Sponsored by the U.S. Department of Energy Human Genome Program
Human Genome News Archive Edition
Human Genome News, September 1990; 2(3)
An Investigator's Perspective by Francis Collins
Francis S. Collins is Chief of Medical Genetics at the University of Michigan Medical Center and an investigator with the Howard Hughes Medical Institute. Both a researcher and a practicing medical doctor, Collins is one of the most successful of the gene hunters. His group identified the genes that cause cystic fibrosis and neurofibromatosis and are now searching for the Huntington's disease gene. Next on their hit list is the gene that regulates production of hemoglobin. In this article, Collins gives his perspective on the importance and relevance of the Human Genome Project in the search for clues to genetically caused diseases.
The Human Genome Project, whose goal is the mapping and sequencing of all the DNA in human chromosomes, is widely believed to be an idea whose time has come. Extensively debated in the scientific community and reviewed by numerous scientific and lay advisory panels during the past 5 years, the genome project promises to open the way to true understanding of the basis for human health and disease.
One year ago, the gene related to cystic fibrosis (CF) was identified as a result of an international collaborative effort between my research group and that of Lap-Chee Tsui and Jack Riordan of Toronto's Hospital for Sick Children. When one considers all the work performed by the more than 2 dozen laboratories involved in this effort over 10 years, the cost of finding the CF gene is probably in the vicinity of $50 million to $100 million. Yet locating the gene responsible for cystic fibrosis was regarded as one of the more straightforward and solvable genetic problems because CF occurs with high frequency in the population and is caused by a single gene.
If the sets of overlapping clones and panels of genetic markers now being developed in the nascent Human Genome Project had been available for use in our quest for the CF gene, identification of that gene would have occurred considerably earlier. Similarly, the search for the neurofibromatosis (NF1) gene-a search that recently led to the almost simultaneous cloning of the gene by my group and by Ray White's group in Utah-would have greatly benefited by the prior existence of a robust genetic map and a set of overlapping clones.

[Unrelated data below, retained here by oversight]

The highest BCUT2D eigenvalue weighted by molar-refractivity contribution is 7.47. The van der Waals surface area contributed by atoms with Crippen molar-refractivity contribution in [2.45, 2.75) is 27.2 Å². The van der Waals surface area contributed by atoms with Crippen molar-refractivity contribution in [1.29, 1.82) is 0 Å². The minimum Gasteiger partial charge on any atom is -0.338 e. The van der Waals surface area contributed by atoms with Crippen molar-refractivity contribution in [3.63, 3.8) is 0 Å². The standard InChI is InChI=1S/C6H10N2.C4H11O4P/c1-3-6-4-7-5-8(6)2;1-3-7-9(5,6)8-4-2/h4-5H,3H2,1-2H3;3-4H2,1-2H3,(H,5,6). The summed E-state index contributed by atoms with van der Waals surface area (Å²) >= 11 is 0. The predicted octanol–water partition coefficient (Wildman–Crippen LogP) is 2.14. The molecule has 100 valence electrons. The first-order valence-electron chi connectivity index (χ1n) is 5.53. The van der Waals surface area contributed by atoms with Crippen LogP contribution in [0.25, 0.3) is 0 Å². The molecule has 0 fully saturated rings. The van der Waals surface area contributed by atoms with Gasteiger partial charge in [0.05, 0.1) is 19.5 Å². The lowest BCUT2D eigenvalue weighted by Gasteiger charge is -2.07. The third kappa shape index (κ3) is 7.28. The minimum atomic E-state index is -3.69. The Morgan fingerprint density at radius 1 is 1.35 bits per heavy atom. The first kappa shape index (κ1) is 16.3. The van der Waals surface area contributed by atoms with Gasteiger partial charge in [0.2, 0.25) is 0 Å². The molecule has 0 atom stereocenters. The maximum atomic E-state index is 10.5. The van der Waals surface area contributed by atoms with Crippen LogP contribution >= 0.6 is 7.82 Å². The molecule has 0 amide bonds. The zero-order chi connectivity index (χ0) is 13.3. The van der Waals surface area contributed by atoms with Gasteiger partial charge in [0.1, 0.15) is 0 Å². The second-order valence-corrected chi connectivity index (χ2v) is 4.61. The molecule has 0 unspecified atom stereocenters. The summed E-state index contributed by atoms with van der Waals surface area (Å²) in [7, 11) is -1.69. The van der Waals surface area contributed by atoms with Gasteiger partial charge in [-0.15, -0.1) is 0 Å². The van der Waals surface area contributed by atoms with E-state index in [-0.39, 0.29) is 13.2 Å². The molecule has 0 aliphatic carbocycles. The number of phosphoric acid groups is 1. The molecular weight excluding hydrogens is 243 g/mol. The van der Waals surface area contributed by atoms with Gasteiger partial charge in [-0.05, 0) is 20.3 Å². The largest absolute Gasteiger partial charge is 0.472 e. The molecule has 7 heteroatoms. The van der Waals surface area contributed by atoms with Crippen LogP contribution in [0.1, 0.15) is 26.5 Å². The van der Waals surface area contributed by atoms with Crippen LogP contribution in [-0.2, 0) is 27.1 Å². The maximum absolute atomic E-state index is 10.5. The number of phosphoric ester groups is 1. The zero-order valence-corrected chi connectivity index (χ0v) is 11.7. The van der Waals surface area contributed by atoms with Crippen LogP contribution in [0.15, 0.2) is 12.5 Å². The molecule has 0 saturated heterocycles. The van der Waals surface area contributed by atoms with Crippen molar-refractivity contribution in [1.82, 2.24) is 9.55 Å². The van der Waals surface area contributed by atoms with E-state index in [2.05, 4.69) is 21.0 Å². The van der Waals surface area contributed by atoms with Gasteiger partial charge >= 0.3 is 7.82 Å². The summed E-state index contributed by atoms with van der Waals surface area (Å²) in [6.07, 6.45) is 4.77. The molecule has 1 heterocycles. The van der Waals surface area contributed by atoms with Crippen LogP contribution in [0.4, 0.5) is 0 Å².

Over 3000 genetic markers are known today; genome project investigators are locating additional markers at increasingly rapid rates for use by genome project researchers and gene hunters alike. Through this effort and the construction of overlapping sets of ordered clones, the genome project is developing the tools to identify more of the genes responsible for different diseases.
Carried out in a traditional manner, the search for the myriad genes responsible for more complex diseases such as Alzheimer's, cancer, or schizophrenia would be unnecessarily costly and wasteful of scientists' time. The Human Genome Project is not just a convenient alternative; it is organized to achieve the specific goals of systematically mapping and sequencing human genes, and it is likely to be the only viable approach for identifying major genetic influences that affect the health of everyone. Without the data arising from the project, progress in identifying genes for common multigenic disorders would be unacceptably slow.
The project will stimulate more investigator-initiated research because generated data will spin off thousands of research projects over the course of the next few decades. Individual investigators will be able to use information generated by the genome project to pursue their own creative ideas.
A large number of highly talented individuals have recognized the promise of this effort and have shifted their own research priorities to help in attaining the goals of the Human Genome Project. It is critical to continue the planned funding program to get the project under way in an effective manner and to retain the creative people involved.
The electronic form of the newsletter may be cited in the following style:
Human Genome Program, U.S. Department of Energy, Human Genome News (v2n3).
The Human Genome Project (HGP) was an international 13-year effort, 1990 to 2003. Primary goals were to discover the complete set of human genes and make them accessible for further biological study, and determine the complete sequence of DNA bases in the human genome. See Timeline for more HGP history.
Published from 1989 until 2002, this newsletter facilitated HGP communication, helped prevent duplication of research effort, and informed persons interested in genome research.